US foreign policy has brought death and destruction to untold numbers of people around the world. The US is the number one purveyor of weapons globally. In recent years we have often had our own weapons turned against us. Policy decisions, such as US-supported sanctions against Iraq, have resulted in the devastation and death of thousands of civilians, mostly children.
We cannot continue on this violent path. The nuclear age has brought our world to the brink of destruction. Now, more than ever, alternatives to violence and war must be found. We must find a way to bring about justice, not revenge.
The Seamless Garment Network urges US leaders to look for those alternatives to war and to look to the United Nations and to the international community to help find solutions to global terrorism. The perpetrators of the Sept. 11 attacks and all terrorists should be brought to justice in an international court of law.
It is time for us to stand together, not as Americans, but as members of the global family. We are all one people who share a common destiny because we share a common home, the Earth.
As the Rev. Martin Luther King said, "We must all learn to live together as brothers or we will all perish together as fools."
The Seamless Garment Network opposes violence in all its forms: war, abortion, poverty, racism, the arms race, the death penalty and euthanasia. We call on the United States to seek a nonviolent response to this tragedy, to focus on healing and reconciliation rather than revenge and retribution. Let us now turn from violence and embrace nonviolence for the sake of the Earth and her people.
September 11, 2001
The Seamless Garment Network joins the rest of the world in mourning the thousands of people who were injured or killed in today's airline crashes at the World Trade Center and the Pentagon. We look forward to the day that the people responsible for planning and executing these heinous attacks are found and tried for their crimes.
In the aftermath of the Oklahoma City bombing, many people leaped to the erroneous conclusion that Arab terrorists were responsible. Some of these people even directed their frustration toward Muslims and people of Middle Eastern descent. Innocent people were beaten, knifed, and shot due to racism on the part of angry and grieving Americans. At least one was killed. In the coming days and weeks, we will find out how much the United States learned from that tragedy. We urge the American people not to allow their entirely understandable fear and confusion to manifest themselves in still more acts of senseless brutalization.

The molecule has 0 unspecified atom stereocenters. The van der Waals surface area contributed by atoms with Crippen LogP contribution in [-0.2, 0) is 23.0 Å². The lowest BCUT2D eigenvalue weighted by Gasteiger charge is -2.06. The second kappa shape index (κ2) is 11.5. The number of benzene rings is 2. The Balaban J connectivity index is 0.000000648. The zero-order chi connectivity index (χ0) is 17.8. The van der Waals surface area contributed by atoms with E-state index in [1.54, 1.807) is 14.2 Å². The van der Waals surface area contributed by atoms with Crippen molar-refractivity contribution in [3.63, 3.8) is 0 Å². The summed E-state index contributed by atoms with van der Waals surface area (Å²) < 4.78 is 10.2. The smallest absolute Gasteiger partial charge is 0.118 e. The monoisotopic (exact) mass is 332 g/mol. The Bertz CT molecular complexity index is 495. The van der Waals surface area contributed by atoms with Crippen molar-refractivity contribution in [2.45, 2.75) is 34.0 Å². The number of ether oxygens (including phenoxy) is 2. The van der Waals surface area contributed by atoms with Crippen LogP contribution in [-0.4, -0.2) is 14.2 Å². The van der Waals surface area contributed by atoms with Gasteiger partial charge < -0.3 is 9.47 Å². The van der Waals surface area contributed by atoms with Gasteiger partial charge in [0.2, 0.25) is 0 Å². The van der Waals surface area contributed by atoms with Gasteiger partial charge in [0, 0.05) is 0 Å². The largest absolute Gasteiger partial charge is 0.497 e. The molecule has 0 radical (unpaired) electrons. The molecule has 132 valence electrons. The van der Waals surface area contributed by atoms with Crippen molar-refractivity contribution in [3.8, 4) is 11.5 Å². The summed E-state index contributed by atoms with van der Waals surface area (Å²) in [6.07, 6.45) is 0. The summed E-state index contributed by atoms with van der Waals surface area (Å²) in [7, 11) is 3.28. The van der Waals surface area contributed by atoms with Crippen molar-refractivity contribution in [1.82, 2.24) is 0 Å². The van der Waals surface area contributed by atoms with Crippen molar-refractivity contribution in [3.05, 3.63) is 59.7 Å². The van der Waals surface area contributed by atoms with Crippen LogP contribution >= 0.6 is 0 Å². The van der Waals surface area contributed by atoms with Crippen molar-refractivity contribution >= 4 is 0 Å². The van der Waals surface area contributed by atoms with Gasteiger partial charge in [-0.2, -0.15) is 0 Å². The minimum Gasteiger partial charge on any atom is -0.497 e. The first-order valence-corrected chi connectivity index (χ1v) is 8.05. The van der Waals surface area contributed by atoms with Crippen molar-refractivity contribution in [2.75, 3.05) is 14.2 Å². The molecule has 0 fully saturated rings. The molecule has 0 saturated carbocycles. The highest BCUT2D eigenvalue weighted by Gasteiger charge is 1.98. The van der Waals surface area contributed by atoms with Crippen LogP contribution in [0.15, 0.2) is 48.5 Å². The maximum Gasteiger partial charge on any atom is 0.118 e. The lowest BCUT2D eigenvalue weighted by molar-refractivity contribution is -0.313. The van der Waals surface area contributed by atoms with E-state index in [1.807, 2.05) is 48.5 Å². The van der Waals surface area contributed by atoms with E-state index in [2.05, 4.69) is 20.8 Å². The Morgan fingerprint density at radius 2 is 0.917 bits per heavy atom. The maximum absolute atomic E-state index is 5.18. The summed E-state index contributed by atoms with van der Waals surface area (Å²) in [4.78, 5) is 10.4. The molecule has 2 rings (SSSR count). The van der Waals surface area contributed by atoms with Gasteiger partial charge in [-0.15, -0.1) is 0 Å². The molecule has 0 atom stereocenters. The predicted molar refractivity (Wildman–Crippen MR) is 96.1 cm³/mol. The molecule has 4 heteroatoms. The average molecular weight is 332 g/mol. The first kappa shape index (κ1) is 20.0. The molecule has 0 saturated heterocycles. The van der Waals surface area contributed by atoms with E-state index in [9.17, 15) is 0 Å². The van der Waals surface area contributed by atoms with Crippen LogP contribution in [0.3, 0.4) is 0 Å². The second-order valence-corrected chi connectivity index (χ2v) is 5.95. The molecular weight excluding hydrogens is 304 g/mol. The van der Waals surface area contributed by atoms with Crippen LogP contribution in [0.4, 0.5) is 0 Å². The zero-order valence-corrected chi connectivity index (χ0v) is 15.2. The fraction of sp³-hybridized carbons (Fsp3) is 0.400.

Violence begets violence. Already we hear calls for retaliatory bombing against any nations found to be complicit in this horror. Such an action cannot bring back the dead or take away the grief of the survivors; it can only lead to more loss of life, more poverty and desperation, and more people who are so consumed with hatred that they will kill themselves and others. Further bloodshed does nothing to honor the precious lives lost in these senseless acts of terrorism -- breaking the cycle of violence is a much more fitting memorial.
It is our hope that cool heads and warm hearts will prevail both in the streets of the United States and in the corridors of power. We will work to ensure that our national response to this tragedy will further the cause of peace and justice, rather than setting it back.
Once again, we extend our deepest sympathies to the families and friends of the victims.